Stop Harmful Tradition of Female Genital Mutilation in NigeriaMay 3
Nigeria is one of several countries that participate in the extremely harmful practice of female genital mutilation (FGM). FGM can have deadly consequences, but even if some women and girls do not pay the ultimate price, they often have to live with debilitating physical side effects or suffer psychological trauma. So, Abdul Lawal, a 29-year-old correspondent from Nigeria, wants the government of that country to take active steps, including enacting laws, to help stop the practice.
The World Health Organization (WHO) defines female genital mutilation (FGM) as a procedure which involves partial or total removal of external female genitalia and/or injury to the female genital organs, whether for cultural or other non-therapeutic reasons. Nigeria has the highest absolute number of cases of female genital mutilation in the world due to its large population.
About 67% of girls and women in the country have experienced the pain of FGM despite repeated campaigns against the harmful practice by international bodies like WHO, United Nations International Children Emergency Fund (UNICEF), Federation of International Obstetrics and Gynecology (FIGO), African Union, the Economic Commission for Africa and others organizations. But it appears, by the lack of action, that the Nigerian government is not ready to give absolute support towards eradicating the practice which has become deeply rooted in diverse ethnic and cultural groups over decades.
Nigeria’s Federal Ministry of Health classifies female genital mutilation into four types. Type I or a clitoridectomy involves the removal of the prepuce or the hood of the clitoris. The second type or Type II is called “sunna” and is predominately practiced in the Hausa community of northern Nigeria. It involves the removal of the clitoris along with partial or total excision of the labia minora. Type III is the most severe form of FGM and deals with the removal of the clitoris, the labia minori and adjacent medial part of the labia majora and stitching of the vaginal orifice, leaving just an opening the size of a pin head to allow for menstrual flow or urine. Type IV involves introcision and gishiri cuts, pricking, piercing, or incision of the clitoris or labia, scraping and/or cutting of the vagina, stretching the clitoris and or labia, cauterization, the introduction of corrosive substances and herbs in the vagina, among other things.
FGM is usually carried out by a traditional birth attendant called ungozoma, herbal doctor or magori, and hairdresser or wanzami using sharp tools like razor blades and knives. It is mostly practiced in Nigeria’s south-south among adult women (80%), followed by the south east (70%) and south west (68%), as well as in northern Nigeria (38%). Asked to justify their reason for taking part in such a dangerous practice, many cite the need for cultural protection, using these superstitious beliefs for purification, to curb women’s sexual appetites or modify sociosexual attitudes, to increase men’s sexual pleasure, and other misconceptions. All these non-therapeutic reasons are traditional perceptions instigated by decision makers who are usually grandmothers and religious leaders.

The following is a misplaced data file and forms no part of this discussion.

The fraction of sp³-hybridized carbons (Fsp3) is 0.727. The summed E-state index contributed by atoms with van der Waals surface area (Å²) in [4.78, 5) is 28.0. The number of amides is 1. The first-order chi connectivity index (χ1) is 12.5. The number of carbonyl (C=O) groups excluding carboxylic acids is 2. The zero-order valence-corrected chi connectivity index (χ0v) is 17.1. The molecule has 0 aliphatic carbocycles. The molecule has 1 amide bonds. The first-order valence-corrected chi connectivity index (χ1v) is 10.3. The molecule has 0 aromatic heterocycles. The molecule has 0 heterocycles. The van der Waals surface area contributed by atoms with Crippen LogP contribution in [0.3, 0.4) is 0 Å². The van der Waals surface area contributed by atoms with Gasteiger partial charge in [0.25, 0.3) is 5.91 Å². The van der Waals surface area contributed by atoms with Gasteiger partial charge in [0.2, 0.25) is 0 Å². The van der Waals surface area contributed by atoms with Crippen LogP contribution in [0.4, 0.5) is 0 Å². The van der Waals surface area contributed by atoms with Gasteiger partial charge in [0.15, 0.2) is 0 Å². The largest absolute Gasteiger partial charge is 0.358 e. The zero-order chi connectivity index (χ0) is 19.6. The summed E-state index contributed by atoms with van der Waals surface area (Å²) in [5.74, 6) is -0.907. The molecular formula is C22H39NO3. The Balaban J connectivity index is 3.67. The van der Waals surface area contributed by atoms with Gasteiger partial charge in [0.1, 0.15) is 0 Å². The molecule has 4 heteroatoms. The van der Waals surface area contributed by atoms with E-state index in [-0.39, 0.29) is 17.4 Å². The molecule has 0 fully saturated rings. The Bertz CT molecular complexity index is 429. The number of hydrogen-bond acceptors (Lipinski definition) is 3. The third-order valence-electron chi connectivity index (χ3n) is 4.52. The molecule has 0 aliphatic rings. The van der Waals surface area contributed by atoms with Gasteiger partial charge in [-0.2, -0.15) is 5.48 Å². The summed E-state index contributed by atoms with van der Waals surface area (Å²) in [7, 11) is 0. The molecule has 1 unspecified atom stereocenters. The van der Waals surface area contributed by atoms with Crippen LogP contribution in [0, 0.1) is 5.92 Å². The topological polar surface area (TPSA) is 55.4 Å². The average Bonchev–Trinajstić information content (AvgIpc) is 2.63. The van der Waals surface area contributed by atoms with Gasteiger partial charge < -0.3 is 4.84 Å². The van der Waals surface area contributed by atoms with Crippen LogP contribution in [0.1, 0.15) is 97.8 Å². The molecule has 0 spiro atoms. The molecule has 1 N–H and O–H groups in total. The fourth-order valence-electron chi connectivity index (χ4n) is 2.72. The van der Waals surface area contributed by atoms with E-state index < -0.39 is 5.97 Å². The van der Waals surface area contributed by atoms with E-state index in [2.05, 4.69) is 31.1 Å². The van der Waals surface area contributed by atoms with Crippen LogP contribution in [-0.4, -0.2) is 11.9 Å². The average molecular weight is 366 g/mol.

Indeed, FGM is responsible for the deaths of many girls or the damaging of their womanhood. It can cause injury to the urethra or anus as the victim struggles during the procedure, chronic pelvic infection, and acquiring gynatresia resulting in hematocolpos, dysmenorrhea, sexual difficulties and sexual dysfunction. In addition, FGM can affect the bladder, prolong and obstruct labor during delivery which leads to fistula formation, increase perinatal morbidity and result in psychological trauma for victims.
Gwamma, a traditional birth attendant (ungozoma) in Makurdi village, Bakori Local Government Area of Katsina state, wants the harmful tradition to stop. Her granddaughter died as a result of FGM in 2017, one week after she was born. Gwamma’s view is similar to one anonymous hairdresser (wanzami) who also maintains that FGM must be stopped in Nigeria because it affects his clients seriously. He admits that two newborn girls were badly affected after he operated on them. Interestingly, he does not take full responsibility for those negative outcomes, but instead believes that one of his counterparts might have “charmed” him, causing the operations to fail.
Despite FGM being labelled as a violation of human rights and dignity, it continues to take place in Nigeria, as the government remains reluctant to initiate any federal law to ban the practice. But something must be done. Nigeria can stop FGM if clear information and education is given to people on the related health effects.
The Nigerian government must institute the necessary legislation, as well as use health care professionals to help empower women in the society and educate the general population. It can also support communities in their efforts to ignore the practice and improve care for those affected by setting up comprehensive FGM health centres in each local government area.
Photo Credits: Canva
About Abdul Lawal: I am 29 years old. I have (BSc ) in Mass Communication and a Master’s Degree in Strategic Communication. I am currently enrolled in the MSc Mass Communication program at Ahmadu Bello University Zaria Nigerian. I am the author of two English and Hausa novels titled ” All Glitters not Gold and Kishin-Hausa’. I am currently working with the National Youth Service Corps (NYSC) Nigeria as the Executive Officer under the Public Relations Department. I enjoy writing, reading/watching news stories, and travelling.